Internet Key Exchange and the Internet Security Association and Key Management Protocol were designed to allow crypto endpoints to dynamically exchange keys and negotiate security associations. Unlike the examples that we’ve discussed that use manual SAs, IKE SAs can be established on the fly and torn down at a time period negotiated. As we had discussed before, IPsec specifies two SAs. The type of SA is the IPsec SA, which we reviewed in fair detail in examples 2-1 through 2-9. The second one, which we have yet to discuss in great detail, is the IKE SA. It is over this SA, the one that IKE establishes, that IPsec can now dynamically establish and tear down its SA between crypto endpoints.

IKE and ISAKMP Terminology and Background

ISAKMP was originally defined as a framework implementing two critical services to growing IPsec environments, which are dynamic establishment of security associations and dynamic exchange of cryptographic keys over a secure channel. As such, ISAKMP defines procedures for:

  1. Crypto endpoint authentication procedures
  2. IPsec SA negotiation, maintenance, and timeout
  3. Cryptographic key generation and exchange techniques (Diffie-Hellman)
  4. Threat mitigation (antireplay, DoS mitigation techniques)

However, ISAKMP is a framework for delivering these servicesit does not define the protocol for them. As such, ISAKMP is designed to be key-exchange independent, and supports a number of key exchange protocols. In the IPsec world, we are concerned with one of these key exchange protocolsIKE.

The protocol used for key exchange and SA negotiation in IPsec today, IKE, uses the framework outlined in ISAKMP to deliver upon authentication, SA negotiation, key generation and exchange, and native threat mitigation services. IKE represents a number of key exchange and SA negotiation protocols (Oakley and SKEME) that have been combined to fit within the ISAKMP framework. Oakley is a key exchange and management protocol that allows for the exchange of multiple keys and their corresponding services. SKEME supplies anonymity and nonrepudiation using its own key exchange method. IKE combines the strengths of Oakley and SKEME in a comprehensive protocol for establishing a secure channel over which to establish IPsec SAs.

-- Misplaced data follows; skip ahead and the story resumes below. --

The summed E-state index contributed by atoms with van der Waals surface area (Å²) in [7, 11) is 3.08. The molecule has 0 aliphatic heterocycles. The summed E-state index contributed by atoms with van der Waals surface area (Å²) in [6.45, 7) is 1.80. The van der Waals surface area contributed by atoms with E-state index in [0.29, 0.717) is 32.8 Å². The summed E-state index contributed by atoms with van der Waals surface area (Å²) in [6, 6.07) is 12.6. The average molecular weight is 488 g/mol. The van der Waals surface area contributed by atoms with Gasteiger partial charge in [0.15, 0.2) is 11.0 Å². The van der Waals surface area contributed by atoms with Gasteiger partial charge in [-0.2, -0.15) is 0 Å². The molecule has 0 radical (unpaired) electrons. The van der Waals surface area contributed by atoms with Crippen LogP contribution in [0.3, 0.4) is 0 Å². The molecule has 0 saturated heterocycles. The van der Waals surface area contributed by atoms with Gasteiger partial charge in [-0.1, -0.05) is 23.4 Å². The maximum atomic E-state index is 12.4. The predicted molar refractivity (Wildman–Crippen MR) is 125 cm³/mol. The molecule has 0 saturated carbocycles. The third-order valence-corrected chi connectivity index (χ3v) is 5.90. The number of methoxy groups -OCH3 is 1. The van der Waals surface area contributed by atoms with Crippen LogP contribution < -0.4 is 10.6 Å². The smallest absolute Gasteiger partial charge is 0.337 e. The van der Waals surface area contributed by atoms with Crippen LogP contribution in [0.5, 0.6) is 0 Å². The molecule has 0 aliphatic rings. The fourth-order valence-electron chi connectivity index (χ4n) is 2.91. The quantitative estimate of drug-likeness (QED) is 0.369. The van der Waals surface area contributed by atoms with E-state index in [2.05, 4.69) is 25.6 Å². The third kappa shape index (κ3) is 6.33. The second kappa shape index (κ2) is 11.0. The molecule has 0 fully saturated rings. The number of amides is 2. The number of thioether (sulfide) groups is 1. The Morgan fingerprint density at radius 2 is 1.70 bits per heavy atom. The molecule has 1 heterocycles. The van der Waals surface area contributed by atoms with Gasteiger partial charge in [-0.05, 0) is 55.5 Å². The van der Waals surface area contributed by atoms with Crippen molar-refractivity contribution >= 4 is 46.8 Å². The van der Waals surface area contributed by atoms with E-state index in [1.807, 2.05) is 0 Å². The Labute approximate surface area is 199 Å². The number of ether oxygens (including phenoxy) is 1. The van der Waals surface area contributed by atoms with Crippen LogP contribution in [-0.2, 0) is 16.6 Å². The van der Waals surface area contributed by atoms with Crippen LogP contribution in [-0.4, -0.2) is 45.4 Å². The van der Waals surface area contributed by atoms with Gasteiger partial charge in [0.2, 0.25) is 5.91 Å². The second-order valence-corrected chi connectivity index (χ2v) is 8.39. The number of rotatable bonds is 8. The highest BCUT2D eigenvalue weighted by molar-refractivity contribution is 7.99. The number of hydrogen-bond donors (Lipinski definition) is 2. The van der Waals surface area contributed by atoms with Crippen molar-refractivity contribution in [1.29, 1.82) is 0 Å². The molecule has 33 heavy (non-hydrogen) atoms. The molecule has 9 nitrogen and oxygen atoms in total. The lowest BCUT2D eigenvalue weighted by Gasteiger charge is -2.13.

As IKE is the ISAKMP protocol for IPsec, we will be discussing Oakley and SKEME only insofar as their relevance to IKE. In-depth coverage of Oakley and SKEME is outside of the scope of this work.

IKE SA Negotiation and Maintenance

The concept of an IPsec SA lifetime does not exist when using manual keys. The security parameters that comprise an IPsec SA are all manually defined. This is not the case with IKE/ISAKMP. IKE dynamically creates IPsec SAs upon the transmittal of traffic matching the IPsec policy. This is done by exchanging a series of messages over UDP port 500. IKE allows the crypto endpoints to negotiate a lifetime for each SA. This enables network administrators to use their SADB more efficiently through establishing security associations only when needed and automatically tearing down stale SAs at the end of their agreed-upon lifetime. Example 2-10 illustrates the configuration of the IPsec SA lifetime that Charlie would like to negotiate with James during IKE.